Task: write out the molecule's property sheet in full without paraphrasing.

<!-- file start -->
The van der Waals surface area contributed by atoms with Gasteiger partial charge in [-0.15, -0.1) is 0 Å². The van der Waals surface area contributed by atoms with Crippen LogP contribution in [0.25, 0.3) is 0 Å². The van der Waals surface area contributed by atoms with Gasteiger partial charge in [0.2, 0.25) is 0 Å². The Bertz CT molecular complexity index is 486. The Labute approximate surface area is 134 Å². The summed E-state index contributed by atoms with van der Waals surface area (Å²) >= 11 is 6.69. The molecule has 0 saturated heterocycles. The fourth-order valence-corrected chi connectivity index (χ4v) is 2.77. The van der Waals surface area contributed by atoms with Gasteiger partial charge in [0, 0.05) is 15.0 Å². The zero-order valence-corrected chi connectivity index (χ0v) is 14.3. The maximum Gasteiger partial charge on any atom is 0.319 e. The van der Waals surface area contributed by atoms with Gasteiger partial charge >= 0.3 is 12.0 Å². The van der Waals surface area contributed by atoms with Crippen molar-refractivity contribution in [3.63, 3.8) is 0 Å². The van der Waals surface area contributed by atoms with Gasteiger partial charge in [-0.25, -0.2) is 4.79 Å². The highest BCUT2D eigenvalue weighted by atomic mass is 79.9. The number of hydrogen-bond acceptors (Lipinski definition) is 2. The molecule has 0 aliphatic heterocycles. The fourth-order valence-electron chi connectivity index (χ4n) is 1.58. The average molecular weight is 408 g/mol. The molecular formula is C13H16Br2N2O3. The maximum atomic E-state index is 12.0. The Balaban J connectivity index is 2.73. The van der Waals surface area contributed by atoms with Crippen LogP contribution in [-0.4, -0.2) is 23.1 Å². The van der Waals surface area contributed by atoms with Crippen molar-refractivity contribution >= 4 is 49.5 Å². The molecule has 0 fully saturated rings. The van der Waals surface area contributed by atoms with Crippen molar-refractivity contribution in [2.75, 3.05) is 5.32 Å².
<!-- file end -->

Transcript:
The van der Waals surface area contributed by atoms with Gasteiger partial charge in [-0.15, -0.1) is 0 Å². The van der Waals surface area contributed by atoms with Crippen LogP contribution in [0.25, 0.3) is 0 Å². The van der Waals surface area contributed by atoms with Gasteiger partial charge in [0.2, 0.25) is 0 Å². The Bertz CT molecular complexity index is 486. The Labute approximate surface area is 134 Å². The summed E-state index contributed by atoms with van der Waals surface area (Å²) >= 11 is 6.69. The molecule has 0 saturated heterocycles. The fourth-order valence-corrected chi connectivity index (χ4v) is 2.77. The van der Waals surface area contributed by atoms with Gasteiger partial charge in [0, 0.05) is 15.0 Å². The zero-order valence-corrected chi connectivity index (χ0v) is 14.3. The maximum Gasteiger partial charge on any atom is 0.319 e. The van der Waals surface area contributed by atoms with Gasteiger partial charge >= 0.3 is 12.0 Å². The van der Waals surface area contributed by atoms with Crippen molar-refractivity contribution in [3.63, 3.8) is 0 Å². The van der Waals surface area contributed by atoms with Gasteiger partial charge in [-0.25, -0.2) is 4.79 Å². The highest BCUT2D eigenvalue weighted by atomic mass is 79.9. The number of hydrogen-bond acceptors (Lipinski definition) is 2. The molecule has 0 aliphatic heterocycles. The fourth-order valence-electron chi connectivity index (χ4n) is 1.58. The average molecular weight is 408 g/mol. The molecular formula is C13H16Br2N2O3. The maximum atomic E-state index is 12.0. The Balaban J connectivity index is 2.73. The van der Waals surface area contributed by atoms with Crippen LogP contribution in [-0.4, -0.2) is 23.1 Å². The van der Waals surface area contributed by atoms with Crippen molar-refractivity contribution >= 4 is 49.5 Å². The molecule has 0 fully saturated rings. The van der Waals surface area contributed by atoms with Crippen molar-refractivity contribution in [2.75, 3.05) is 5.32 Å².